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Parachutist ends up high and dry

Woman sits in tree-top.

A 22-year-old woman parachutist did not land safely and ended up about 80 feet up within a pine tree just off Colleton Loop after jumping from a plane at the Lowcountry Regional Airport Friday morning.

Personnel from the Colleton County Fire-Rescue Squad, the Walterboro Police and Fire Departments, and the Colleton County Sheriff’s Office responded to the scene just after 10 a.m. Rescue efforts were hampered by the location of the jumper.

 The location was within a wooded area just behind a residence, so fire ladder trucks responding to the scene could not reach the location. The same scenario was also true when bucket trucks from local electric companies were considered for the job. The idea of a helicopter dropping a line to the victim was also briefly considered and rejected.

Parachutist’s friends show concern.

Fire-Rescue was notified by airport personnel concerning a female parachutist who had landed in a tree near Robertson Blvd and Old Air Base Road at 11:01 a.m. Several Fire-Rescue Units were dispatched to the area and began looking for the woman.

Additional emergency calls were made to the Sheriff’s Office reporting the woman actually landed in a wooded area off North Lemacks Street near the old Colleton Middle School near the intersection of Colleton Loop and North Lemacks Streets, about two blocks southwest of the originally reported location. Fire-Rescue responded with an engine, heavy rescue vehicles, a ladder truck, an ambulance, and several support vehicles.

The location turned out to be within the Walterboro City Limits, so their Public Safety Department was notified and also responded with several police units, a fire engine and ladder truck.

The woman’s red parachute was caught in the top of the large pine tree and she was hanging in her harness from the tree. She was able to position herself on several small limbs near the top of the tree and remained there throughout the ordeal. The tree was well off of the road, down in a swampy area and was not accessible by any of the emergency vehicles. She was also out of reach of any ground ladders the Fire Department had.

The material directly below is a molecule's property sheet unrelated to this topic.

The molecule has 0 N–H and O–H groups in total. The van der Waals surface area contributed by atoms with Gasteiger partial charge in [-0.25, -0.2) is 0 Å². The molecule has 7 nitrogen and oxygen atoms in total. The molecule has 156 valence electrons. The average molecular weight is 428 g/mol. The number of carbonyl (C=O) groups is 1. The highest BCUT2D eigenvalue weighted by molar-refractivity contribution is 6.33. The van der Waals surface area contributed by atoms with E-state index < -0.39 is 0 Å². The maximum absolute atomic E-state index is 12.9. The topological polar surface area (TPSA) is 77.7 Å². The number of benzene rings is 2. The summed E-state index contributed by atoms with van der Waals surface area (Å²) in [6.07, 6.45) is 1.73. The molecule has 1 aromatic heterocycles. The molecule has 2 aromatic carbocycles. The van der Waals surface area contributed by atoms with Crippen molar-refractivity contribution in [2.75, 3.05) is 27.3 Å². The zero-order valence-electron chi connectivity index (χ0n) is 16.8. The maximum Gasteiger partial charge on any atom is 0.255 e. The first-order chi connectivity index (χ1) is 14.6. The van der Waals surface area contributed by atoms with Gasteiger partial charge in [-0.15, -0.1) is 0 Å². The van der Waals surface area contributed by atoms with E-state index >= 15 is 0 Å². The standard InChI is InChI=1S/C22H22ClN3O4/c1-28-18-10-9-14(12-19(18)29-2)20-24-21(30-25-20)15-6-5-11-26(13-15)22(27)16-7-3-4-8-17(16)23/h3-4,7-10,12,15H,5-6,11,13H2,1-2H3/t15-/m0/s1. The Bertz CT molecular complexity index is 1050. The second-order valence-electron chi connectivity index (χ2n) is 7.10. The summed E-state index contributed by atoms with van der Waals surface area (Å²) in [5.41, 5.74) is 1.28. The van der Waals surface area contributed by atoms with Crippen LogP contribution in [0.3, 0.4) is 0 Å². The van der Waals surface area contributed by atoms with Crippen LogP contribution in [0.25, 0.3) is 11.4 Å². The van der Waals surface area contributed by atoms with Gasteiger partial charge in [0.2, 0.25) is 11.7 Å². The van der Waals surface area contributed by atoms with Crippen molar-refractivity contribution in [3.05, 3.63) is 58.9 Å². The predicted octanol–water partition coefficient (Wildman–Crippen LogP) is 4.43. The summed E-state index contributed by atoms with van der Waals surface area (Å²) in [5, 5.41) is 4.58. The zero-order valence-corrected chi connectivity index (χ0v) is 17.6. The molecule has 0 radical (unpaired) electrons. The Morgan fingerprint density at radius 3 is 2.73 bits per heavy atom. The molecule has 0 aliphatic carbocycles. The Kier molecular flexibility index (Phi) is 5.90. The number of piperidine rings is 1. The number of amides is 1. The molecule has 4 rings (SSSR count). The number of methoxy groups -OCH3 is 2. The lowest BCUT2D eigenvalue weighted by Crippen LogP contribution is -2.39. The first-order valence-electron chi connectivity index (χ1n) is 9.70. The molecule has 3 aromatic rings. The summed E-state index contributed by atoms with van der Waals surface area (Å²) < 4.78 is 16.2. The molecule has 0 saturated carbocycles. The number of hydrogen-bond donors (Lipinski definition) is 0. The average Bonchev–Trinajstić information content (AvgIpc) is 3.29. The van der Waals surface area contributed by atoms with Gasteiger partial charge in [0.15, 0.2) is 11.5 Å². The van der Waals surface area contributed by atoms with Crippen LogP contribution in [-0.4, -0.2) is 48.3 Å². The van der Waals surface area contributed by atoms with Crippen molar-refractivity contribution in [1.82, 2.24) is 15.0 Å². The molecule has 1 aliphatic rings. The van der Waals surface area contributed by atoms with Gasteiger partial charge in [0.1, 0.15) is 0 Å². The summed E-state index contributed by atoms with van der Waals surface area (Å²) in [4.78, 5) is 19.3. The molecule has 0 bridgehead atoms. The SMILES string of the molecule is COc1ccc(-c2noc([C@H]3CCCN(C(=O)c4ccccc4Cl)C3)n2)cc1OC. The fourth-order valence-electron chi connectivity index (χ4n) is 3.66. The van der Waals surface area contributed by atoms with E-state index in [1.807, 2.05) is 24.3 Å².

A multitude of rescue vehicles.

A call was made to the Coast Guard but they refused to respond inland.

Arrangements were made with the South Carolina Helicopter Aquatic Rescue Team, or SC-HART, which is a collaborative effort between the State Urban Search and Rescue Task Force (SC-TF1) under the direction of S.C. LLR, Office of the State Fire Marshal and the Army National Guard Aviation Unit based at McEntire Joint National Guard Base near Columbia.

This program has trained professional rescuers from SC-TF1 and highly-trained pilots and crew members from the Army National Guard and together they make a cohesive unit capable of performing helicopter rescue using the UH-60 Blackhawk. They began assembling a team of rescuers with an estimated response time of an hour.

Coastal Electric Co-Op also sent a crew to the scene. It was felt that their smaller bucket truck may have been able to maneuver behind the home, but it was discovered that no vehicles could reach the area.

 In the meantime, Murdaugh’s Tree Service, a local tree company, was contacted and also responded with two tree technicians. They arrived in about 25 minutes from a job site in Branchville. Randal Thompson and Lee Murdaugh came to the scene with rope and rigging equipment.

Using leg spikes, Thompson basically walked up the tree, the entire 75 feet with little difficulty. He placed a different harness on the woman, then assisted her out of her skydiving gear and tied her off to the tree. After she was secure, Mr. Murdaugh, who was still on the ground, brought her down. She was lowered from the top of the tree and was very glad to be back on the ground. She only received some minor scrapes and did not require transportation to the hospital. Mr. Thompson then removed the parachute from the tree and also lowered it to the ground, before he descended. The woman was back on the ground at 12:17 p.m., just a little over an hour after the incident occurred.

Rescuers were later informed that while descending, the woman’s parachute was hit by another skydiver, which caused it to collapse. It either reopened or she used her backup chute, but by that time was close to the ground. She did not have good control or time to make corrections and landed in the tree.

Another Skydiver saw the incident occur and landed near the site at the old Colleton Middle School. He ran into the woods where she was in the tree and helped guide Fire-Rescue personnel to her location. She was in good spirits throughout the ordeal. She communicated with rescue personnel on the ground and patiently waited until Mr. Thompson climbed up to her.